by Janiss Garza
On Scott Weiland's latest solo effort, his middling cover of "Fame" gives away what nearly everyone already knows — this singer yearns to be David Bowie. While some critics have described Weiland as "enigmatic" and "chameleon like" in his various incarnations — Stone Temple Pilots frontman, voice of Velvet Revolver and sometime solo performer — the truth is that unlike the calculating Bowie, Weiland is more of a lost soul, trying on personality after personality, each one leaving him a little dissatisfied. As a result, Happy in Galoshes comes off fragmented and disjointed, flashing both brilliance and self-indulgence.
Some songs — like the hard, psychedelic pop of "Missing Cleveland" and pretty, melancholy bossa nova of "Killing Me Sweetly" — echo Stone Temple Pilot's underrated album, Tiny Music ... Songs from the Vatican Gift Shop. Other times, it falls flat: "Paralysis" hasn't an original note, and the just-passable groove of "Big Black Monster" is forgettable. The latter is unfortunate, because lyrically it comes as close as any song has to relating the gritty experience of addiction, with the glamour utterly and completely stripped away. It's a rare moment without artifice.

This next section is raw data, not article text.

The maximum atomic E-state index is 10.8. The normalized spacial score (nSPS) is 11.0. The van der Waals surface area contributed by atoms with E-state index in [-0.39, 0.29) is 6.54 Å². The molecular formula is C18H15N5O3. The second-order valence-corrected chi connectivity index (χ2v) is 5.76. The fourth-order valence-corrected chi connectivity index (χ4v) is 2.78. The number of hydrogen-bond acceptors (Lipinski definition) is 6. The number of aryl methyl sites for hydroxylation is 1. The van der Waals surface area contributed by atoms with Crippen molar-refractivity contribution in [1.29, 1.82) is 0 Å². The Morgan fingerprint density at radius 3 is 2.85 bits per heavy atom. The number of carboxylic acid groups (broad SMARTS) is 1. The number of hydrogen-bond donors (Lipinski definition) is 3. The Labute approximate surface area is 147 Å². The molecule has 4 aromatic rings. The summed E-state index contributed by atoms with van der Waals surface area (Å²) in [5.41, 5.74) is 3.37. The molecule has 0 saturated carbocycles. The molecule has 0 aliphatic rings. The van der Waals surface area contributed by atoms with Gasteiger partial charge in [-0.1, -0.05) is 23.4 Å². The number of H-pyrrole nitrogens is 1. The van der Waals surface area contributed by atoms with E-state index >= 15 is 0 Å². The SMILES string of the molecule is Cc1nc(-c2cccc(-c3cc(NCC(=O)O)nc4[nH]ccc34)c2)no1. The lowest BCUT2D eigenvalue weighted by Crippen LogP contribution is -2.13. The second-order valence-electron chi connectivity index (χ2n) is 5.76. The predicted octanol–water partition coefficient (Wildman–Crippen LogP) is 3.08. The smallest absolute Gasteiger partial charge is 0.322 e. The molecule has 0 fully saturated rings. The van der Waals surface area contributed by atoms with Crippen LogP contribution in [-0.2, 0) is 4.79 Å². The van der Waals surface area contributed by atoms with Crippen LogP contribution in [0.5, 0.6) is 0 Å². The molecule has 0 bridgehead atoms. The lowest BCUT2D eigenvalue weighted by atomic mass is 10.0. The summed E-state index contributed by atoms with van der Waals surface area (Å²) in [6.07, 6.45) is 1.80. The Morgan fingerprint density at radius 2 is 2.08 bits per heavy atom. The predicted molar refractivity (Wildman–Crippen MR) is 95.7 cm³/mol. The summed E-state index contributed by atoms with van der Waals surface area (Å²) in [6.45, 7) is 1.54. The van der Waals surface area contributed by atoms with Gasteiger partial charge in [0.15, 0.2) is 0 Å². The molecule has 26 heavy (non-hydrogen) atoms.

In fact, listening to most of these songs makes one wonder whether the singer has made any sense of the wounds he's received and inflicted, both in his personal life and career. Instead of allowing his experiences to make him honest and whole, he seems to prefer to play musical mind games that keep him from going very deep. While Happy is far better than Weiland's first solo album, 1998's 12 Bar Blues, it's a lot like its creator — messy and still searching for a sense of self.
Performing live Wednesday, Jan. 28, at St. Andrew's Hall, 431 E. Congress, Detroit; 313-961-8137.
Janiss Garza writes about music for Metro Times. Send comments to firstname.lastname@example.org.